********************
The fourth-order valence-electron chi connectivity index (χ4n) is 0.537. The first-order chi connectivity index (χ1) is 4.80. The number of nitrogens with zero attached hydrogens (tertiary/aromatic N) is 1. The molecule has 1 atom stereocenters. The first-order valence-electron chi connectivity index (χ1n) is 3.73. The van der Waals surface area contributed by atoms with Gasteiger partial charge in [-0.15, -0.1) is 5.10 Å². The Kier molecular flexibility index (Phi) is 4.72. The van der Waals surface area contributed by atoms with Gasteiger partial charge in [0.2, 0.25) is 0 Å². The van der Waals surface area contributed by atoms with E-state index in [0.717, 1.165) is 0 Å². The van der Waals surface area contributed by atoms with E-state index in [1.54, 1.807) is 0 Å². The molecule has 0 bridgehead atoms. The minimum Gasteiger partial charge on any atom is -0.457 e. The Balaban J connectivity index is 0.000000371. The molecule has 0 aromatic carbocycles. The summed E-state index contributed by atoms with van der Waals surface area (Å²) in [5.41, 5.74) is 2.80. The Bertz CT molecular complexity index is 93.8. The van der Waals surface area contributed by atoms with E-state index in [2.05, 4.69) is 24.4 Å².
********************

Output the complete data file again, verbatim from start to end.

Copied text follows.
The fourth-order valence-electron chi connectivity index (χ4n) is 0.537. The first-order chi connectivity index (χ1) is 4.80. The number of nitrogens with zero attached hydrogens (tertiary/aromatic N) is 1. The molecule has 1 atom stereocenters. The first-order valence-electron chi connectivity index (χ1n) is 3.73. The van der Waals surface area contributed by atoms with Gasteiger partial charge in [-0.15, -0.1) is 5.10 Å². The Kier molecular flexibility index (Phi) is 4.72. The van der Waals surface area contributed by atoms with Gasteiger partial charge in [0.2, 0.25) is 0 Å². The van der Waals surface area contributed by atoms with E-state index in [0.717, 1.165) is 0 Å². The van der Waals surface area contributed by atoms with E-state index in [1.54, 1.807) is 0 Å². The molecule has 0 bridgehead atoms. The minimum Gasteiger partial charge on any atom is -0.457 e. The Balaban J connectivity index is 0.000000371. The molecule has 0 aromatic carbocycles. The summed E-state index contributed by atoms with van der Waals surface area (Å²) in [5.41, 5.74) is 2.80. The Bertz CT molecular complexity index is 93.8. The van der Waals surface area contributed by atoms with E-state index in [2.05, 4.69) is 24.4 Å².